Let’s put this rumor to rest: It’s rumored that Google retains rights (copyright) to your content that you blog with them. This is false. You have the rights to your content, but Google keeps the rights for their intellectual property. Their terms of service (TOS) explains this in detail.
If your content does not remain within their terms of service, then Google has the right to close down or limit your account. Both allow you to host your own blog on another server. While you may have more liberty concerning your content, you must still adhere to the guidelines or Terms of Service set forth by your hosting company (unless, of course, you own your server).
Installation simplicity: Blogger tends to be simpler to configure. If your website hosting service doesn’t offer Fantastico, the installation of WordPress may be baffling for those unfamiliar with the server control mechanisms and FTP.
Google is the winner when it comes to customization. It’s easier to edit template layouts, styles, and colors with Blogger. With WordPress, in order to make changes to a template that does not quite suit you as is, you will have to learn PHP and HTML.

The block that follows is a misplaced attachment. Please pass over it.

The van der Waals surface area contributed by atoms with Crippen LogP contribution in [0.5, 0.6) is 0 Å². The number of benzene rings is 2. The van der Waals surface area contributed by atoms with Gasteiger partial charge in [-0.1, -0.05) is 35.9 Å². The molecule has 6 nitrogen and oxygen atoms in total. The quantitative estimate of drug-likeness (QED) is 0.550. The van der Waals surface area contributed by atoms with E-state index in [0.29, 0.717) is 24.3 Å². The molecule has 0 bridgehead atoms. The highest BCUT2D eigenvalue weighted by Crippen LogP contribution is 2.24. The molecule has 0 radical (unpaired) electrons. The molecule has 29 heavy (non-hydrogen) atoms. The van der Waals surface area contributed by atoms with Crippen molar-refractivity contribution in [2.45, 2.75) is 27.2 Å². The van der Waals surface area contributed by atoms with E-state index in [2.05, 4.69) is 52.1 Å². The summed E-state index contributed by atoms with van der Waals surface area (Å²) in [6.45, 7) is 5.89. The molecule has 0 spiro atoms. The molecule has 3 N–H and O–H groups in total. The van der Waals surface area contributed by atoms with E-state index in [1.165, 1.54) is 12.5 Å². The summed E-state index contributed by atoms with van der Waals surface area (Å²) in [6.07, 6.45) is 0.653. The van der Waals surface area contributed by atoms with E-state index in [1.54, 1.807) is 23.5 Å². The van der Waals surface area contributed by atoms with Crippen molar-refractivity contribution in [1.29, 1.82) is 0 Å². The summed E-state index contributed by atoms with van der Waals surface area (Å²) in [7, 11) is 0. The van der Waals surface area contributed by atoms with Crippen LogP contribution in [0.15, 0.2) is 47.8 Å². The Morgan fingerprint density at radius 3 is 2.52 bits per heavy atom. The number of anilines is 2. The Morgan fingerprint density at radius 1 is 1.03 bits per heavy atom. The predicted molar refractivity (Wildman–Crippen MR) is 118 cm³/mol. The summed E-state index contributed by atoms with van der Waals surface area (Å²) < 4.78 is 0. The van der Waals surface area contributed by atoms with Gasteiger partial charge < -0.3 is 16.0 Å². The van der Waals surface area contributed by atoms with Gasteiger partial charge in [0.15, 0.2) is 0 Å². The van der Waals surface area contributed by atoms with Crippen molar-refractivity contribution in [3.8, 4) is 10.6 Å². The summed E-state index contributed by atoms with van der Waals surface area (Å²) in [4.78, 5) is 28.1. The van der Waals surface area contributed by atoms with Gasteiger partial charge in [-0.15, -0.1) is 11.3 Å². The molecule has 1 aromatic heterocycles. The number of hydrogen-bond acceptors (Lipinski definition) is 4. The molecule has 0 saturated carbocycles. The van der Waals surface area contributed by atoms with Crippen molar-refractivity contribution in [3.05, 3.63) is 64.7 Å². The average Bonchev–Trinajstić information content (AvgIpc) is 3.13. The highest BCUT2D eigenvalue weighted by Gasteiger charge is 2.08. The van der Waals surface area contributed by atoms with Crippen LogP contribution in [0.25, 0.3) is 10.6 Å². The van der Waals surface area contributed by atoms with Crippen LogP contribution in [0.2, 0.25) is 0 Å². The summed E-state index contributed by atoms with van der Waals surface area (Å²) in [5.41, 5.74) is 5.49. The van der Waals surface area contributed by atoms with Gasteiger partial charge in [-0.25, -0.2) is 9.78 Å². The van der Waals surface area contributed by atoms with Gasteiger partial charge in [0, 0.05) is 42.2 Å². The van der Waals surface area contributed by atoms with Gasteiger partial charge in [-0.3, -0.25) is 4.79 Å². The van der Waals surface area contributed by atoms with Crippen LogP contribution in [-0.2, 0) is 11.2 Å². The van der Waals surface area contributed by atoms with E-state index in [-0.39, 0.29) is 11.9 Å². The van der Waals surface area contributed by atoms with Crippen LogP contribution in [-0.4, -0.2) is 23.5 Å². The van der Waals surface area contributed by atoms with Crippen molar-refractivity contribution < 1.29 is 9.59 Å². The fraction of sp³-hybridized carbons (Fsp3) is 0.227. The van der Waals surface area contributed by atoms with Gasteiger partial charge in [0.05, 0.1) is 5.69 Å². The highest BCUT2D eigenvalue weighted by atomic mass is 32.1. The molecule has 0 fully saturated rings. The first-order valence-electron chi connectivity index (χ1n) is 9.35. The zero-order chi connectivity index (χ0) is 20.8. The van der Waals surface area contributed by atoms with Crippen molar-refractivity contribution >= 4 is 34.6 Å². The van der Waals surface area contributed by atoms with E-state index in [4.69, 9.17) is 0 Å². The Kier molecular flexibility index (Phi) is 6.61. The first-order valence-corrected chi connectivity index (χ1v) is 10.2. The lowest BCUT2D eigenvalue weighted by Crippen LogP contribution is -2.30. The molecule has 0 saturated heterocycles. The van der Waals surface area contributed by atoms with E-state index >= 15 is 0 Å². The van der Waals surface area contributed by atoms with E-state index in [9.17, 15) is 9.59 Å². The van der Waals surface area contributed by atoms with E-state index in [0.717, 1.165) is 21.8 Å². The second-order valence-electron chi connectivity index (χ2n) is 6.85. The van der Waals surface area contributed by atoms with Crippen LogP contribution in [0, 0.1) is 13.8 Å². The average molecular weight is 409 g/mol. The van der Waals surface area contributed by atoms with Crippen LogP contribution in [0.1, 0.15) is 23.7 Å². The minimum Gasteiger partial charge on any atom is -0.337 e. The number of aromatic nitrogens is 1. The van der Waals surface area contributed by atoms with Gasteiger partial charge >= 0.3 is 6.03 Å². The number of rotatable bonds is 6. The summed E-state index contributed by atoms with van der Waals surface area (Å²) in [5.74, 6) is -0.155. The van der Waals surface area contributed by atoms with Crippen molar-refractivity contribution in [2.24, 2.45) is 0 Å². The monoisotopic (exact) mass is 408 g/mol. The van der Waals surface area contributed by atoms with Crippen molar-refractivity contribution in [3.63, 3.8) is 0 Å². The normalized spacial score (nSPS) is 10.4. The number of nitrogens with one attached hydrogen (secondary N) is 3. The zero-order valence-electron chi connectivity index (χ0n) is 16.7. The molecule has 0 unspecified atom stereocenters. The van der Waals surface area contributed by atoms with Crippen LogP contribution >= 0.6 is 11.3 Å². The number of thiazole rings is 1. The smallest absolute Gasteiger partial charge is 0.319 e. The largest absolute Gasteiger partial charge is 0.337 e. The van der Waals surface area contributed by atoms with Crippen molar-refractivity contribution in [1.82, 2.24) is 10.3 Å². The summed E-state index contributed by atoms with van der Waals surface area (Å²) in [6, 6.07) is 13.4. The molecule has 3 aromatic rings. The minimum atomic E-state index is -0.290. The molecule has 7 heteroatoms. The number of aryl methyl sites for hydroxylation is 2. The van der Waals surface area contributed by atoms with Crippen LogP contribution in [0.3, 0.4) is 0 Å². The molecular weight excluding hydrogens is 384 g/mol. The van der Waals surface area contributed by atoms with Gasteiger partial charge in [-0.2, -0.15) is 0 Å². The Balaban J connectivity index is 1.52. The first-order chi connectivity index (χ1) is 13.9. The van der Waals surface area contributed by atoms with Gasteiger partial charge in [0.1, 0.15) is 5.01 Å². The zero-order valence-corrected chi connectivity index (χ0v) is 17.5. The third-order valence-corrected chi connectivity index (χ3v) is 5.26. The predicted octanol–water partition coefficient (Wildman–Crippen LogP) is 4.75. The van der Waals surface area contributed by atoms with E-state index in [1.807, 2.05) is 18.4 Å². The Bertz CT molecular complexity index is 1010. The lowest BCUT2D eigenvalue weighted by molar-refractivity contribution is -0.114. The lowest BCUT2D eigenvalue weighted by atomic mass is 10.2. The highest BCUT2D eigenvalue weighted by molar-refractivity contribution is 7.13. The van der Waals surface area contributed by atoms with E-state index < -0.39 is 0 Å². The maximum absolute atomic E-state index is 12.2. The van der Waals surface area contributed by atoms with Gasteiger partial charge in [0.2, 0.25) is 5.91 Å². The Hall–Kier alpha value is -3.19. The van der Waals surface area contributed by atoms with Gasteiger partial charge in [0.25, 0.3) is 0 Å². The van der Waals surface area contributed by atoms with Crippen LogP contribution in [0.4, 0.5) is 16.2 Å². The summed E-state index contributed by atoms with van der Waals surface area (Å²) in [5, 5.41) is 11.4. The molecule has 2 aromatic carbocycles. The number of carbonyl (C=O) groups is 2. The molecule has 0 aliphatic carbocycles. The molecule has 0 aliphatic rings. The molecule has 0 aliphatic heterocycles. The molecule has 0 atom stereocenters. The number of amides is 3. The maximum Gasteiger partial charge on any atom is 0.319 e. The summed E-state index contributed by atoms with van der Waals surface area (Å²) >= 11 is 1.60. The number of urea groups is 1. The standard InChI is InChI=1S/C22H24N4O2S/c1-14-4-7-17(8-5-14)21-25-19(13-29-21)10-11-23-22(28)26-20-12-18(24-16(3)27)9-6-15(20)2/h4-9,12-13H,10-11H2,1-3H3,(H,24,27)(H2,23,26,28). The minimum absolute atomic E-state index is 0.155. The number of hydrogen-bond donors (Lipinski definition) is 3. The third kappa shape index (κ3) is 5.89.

Quite a few templates are included with each platform, and a vast number of templates have been developed by third-parties — a number that continues to grow by leaps and bounds.
Other widely-used blog software types include Xanga, Drupal (major learning curve), Joomla, and much more.
You can get blog hosting for no cost at sites like WordPress.com, Blogger, MySpace, TypePad, and so on.
The bottom line is that it really depends on your technical know-how and how much control you want to have over your site. Select WordPress if you can find a suitable “canned” template, or if you know HTML and/ or PHP or are willing to try to learn PHP. If your goal is to instantly write on your blog, and you don’t have a lot of money, then select Google.